When I’m planning a structure kitbash, I often start with a sketch. Scribbling down rough ideas, erasing what doesn’t work, and replacing them with things that help me visualize my plan and avoid false starts. With this technique I can figure out what parts I need and more clearly imagine what the structure will look like when finished.
As you can see from my drawing above, the sketch doesn’t have to be neat, detailed, or even dimensionally accurate. The idea is to figure out what I can do with the parts I have, what other parts I might need, and whether the finished result will look interesting and realistic.
I do this kind of sketch most often when I’m scratchbuilding. My model railroad is a rural short line set in the 1900s, and my architectural aesthetic was strongly influenced by George Sellios’ HO scale Franklin & South Manchester. I often design buildings with wood siding, varied roof lines, lots of bump-outs and annexes, and details like loading docks, external staircases, and dormer windows.
In the case of the Depot Dash Kitbash, though, I found I was going to have to eliminate some architectural details to meet my goal. The choice of kit for our starting point – Walthers Cornerstone HO scale Union Pacific-Style Depot (no. 933-4057) – was set by the rules of the challenge, and if I was going to make it look like an industry, I would have to remove some of the things that make it look like a depot. In particular, the operator’s bay in the middle of the track side of the building would have to go.
A second depot kit would provide the parts I would need. The depot roof comes with one flat side and one side with a notch for the gable over the operator’s bay. Having an extra flat roof from the second kit made that part easy. To eliminate the bump-out bay, though, I would need to splice a piece of wall in its place. The kit comes with one blind end wall that I could use if I wanted a blank wall there, but I wanted another loading door at the far end of the wall. I would take that door from one end of the street-side wall of the second kit and move the personnel door and window from the end of the track-side wall to the middle. The street side of the industry could use that wall of the kit as is.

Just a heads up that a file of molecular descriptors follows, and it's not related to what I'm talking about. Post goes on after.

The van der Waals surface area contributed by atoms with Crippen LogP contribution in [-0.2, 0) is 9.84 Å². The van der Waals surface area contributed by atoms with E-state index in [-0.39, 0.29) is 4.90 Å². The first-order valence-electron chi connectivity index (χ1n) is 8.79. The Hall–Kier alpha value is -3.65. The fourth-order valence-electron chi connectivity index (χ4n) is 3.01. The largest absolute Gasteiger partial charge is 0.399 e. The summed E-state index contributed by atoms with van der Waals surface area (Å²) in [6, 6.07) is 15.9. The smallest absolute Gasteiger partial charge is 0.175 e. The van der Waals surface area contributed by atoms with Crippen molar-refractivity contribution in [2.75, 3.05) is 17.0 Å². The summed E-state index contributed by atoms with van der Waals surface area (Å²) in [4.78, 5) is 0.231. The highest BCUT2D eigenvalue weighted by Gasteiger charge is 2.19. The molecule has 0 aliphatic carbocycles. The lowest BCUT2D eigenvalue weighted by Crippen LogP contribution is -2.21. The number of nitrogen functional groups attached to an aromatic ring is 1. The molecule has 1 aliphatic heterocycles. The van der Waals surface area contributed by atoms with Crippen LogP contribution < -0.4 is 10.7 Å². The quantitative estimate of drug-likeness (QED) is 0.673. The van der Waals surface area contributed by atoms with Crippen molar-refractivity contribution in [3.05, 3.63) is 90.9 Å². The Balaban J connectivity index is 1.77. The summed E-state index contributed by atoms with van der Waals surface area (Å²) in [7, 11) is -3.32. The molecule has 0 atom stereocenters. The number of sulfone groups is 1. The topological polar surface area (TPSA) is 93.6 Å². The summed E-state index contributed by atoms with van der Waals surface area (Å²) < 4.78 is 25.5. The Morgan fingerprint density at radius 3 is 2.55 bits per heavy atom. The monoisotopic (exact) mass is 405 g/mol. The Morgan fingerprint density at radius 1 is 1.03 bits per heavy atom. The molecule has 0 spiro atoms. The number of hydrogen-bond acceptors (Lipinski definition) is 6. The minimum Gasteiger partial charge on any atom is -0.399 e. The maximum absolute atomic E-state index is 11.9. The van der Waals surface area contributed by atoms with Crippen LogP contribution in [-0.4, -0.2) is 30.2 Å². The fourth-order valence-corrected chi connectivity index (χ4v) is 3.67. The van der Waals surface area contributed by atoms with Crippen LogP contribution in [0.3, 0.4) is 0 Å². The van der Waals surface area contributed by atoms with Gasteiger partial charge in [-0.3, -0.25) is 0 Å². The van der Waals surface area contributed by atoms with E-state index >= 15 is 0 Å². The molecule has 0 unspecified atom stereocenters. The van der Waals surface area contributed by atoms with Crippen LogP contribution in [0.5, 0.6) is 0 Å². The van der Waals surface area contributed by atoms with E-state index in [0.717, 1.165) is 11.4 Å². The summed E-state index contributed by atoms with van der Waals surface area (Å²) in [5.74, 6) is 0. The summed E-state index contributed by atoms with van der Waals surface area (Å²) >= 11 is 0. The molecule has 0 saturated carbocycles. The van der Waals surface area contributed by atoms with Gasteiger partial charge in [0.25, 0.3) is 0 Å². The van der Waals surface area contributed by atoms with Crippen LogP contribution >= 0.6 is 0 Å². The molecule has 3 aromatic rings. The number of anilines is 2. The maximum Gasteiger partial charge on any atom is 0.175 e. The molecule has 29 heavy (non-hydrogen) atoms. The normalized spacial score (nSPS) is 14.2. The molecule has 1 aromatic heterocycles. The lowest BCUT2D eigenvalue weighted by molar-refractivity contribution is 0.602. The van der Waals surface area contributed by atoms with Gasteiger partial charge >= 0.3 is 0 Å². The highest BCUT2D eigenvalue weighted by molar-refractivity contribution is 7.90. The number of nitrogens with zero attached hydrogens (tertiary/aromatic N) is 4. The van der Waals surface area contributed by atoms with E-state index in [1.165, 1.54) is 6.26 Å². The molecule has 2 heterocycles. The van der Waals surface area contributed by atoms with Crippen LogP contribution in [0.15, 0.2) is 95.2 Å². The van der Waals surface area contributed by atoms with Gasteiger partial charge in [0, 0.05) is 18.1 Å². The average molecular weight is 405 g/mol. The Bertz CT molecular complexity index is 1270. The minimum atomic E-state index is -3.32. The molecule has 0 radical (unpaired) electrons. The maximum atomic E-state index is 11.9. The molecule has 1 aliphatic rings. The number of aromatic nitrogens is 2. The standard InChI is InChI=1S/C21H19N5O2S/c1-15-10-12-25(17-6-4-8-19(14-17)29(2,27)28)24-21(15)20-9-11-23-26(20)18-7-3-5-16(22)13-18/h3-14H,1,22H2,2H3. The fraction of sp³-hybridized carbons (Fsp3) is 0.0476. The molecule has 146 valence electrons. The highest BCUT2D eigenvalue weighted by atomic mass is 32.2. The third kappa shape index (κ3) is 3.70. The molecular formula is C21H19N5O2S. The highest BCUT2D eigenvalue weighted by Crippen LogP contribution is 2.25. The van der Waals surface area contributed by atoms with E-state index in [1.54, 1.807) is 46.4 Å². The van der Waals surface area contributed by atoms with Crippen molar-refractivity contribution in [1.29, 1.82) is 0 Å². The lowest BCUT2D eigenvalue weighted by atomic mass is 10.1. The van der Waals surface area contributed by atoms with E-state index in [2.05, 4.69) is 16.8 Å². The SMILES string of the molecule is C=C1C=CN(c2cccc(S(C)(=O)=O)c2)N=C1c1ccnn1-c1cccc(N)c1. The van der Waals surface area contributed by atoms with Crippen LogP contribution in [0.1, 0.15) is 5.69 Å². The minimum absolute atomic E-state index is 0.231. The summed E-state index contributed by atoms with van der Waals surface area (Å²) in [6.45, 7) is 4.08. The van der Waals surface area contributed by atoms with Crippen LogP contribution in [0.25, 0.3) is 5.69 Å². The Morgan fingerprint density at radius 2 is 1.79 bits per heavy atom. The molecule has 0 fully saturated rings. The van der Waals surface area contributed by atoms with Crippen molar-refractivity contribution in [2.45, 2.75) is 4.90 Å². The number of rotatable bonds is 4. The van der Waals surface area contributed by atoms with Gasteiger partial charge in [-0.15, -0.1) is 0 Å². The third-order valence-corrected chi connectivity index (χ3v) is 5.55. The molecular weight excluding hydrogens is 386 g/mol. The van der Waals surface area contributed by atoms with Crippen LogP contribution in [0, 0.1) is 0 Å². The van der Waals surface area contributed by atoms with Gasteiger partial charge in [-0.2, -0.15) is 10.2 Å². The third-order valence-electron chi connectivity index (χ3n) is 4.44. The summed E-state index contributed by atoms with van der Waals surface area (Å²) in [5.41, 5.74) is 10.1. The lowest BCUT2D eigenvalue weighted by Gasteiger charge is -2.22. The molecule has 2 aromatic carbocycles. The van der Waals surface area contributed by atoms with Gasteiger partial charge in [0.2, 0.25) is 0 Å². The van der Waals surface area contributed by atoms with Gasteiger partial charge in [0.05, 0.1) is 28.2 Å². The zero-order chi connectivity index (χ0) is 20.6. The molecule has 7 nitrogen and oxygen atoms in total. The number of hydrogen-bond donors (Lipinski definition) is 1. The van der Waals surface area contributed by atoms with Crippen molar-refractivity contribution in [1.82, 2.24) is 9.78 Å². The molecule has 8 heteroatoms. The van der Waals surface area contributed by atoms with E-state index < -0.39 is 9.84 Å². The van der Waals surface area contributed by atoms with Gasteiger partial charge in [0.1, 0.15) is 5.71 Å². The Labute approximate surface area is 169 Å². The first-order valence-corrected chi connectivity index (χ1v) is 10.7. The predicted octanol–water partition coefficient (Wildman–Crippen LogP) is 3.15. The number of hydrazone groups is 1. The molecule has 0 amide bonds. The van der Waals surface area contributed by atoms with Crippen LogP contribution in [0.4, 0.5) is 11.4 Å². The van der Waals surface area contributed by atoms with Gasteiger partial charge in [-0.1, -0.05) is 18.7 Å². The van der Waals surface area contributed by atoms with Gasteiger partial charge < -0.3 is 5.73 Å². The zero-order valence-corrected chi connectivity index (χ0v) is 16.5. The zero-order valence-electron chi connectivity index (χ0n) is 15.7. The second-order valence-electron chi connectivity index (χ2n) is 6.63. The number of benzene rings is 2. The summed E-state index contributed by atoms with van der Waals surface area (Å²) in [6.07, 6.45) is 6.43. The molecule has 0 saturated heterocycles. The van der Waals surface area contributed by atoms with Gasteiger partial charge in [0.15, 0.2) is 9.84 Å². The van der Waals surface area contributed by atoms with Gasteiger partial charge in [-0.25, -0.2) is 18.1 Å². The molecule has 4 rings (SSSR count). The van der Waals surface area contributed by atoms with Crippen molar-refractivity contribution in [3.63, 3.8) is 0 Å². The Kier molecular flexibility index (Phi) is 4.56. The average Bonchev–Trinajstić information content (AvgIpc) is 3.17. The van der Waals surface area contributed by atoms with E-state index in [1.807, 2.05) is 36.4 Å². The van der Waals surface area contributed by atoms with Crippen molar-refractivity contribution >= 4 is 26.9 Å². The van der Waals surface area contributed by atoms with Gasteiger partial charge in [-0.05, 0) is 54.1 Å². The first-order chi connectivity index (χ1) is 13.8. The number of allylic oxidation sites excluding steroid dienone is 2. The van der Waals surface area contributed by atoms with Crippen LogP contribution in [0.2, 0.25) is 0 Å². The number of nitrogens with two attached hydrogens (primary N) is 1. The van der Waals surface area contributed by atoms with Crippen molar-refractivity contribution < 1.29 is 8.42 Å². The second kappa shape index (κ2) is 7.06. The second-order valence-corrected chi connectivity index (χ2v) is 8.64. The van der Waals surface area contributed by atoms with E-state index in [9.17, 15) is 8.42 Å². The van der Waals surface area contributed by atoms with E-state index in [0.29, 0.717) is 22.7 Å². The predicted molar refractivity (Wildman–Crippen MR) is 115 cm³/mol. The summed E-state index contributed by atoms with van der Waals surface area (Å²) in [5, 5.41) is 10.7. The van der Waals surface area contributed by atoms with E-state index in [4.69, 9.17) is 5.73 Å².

I already had an idea to make my kitbashed depot into a creamery. In the era I model, small creameries dotted the countryside, since they had to be close enough to the farms for the milk to get to them as quickly as possible. Jeff Wilson’s book Milk Trains and Traffic offers great information on what these trackside industries looked like and how they operated. A U.S. Department of Agriculture sample floor plan for a typical small creamery was particularly illuminating. Between the receiving room, washroom, and shipping room, there would be plenty of use for all the loading doors two depot kits would provide.
That gave me a plan for the basic structure. To mark it visually as a realistic creamery, though, it needed two more things. First, a creamery needs a boiler, both for pasteurizing the milk prior to bottling and for cleaning and sterilizing milk cans and bottles. A substantial square brick smokestack is in order. I figure I could salvage one from an old structure or scratchbuild one from brick-patterned styrene.
Milk also has to be kept cold. In my era, that would be done with an icehouse. I’ll scratchbuild one from Evergreen styrene novelty siding (no. 4062) to match the horizontal siding on the depot (sans wainscoting). The spacing of the Evergreen siding won’t exactly match that of the depot, but I’ll roof it with the flat section of the two gabled track-side roof pieces to make it look more like an intentional part of the whole, rather than a later addition. I’ll also add a loading door and gable vents from Tichy Train Group or Grandt Line/San Juan Details.
To receive milk cans from milk trains, the creamery would need a loading dock, which means elevating the doors to car deck height. I sketched in the dock and a stone or block foundation under the depot and icehouse. I extended the dock around one end of the building for delivery wagons picking up bottled milk. Central Valley Model Works stairs from my parts stash and a couple more scratchbuilt platforms would finish the structure.
This won’t be that complicated of a kitbash, but I still think doing a sketch like this beforehand is a valuable exercise. Since I’m a cut-first, measure-later kind of builder, putting my ideas on paper keeps me from wasting parts and effort. It helps me compile a list of components I’m going to need. And it inspires creativity. Break out your pencil and sketch pad and see what ideas you come up with.
Read more Sketching with Steve articles here.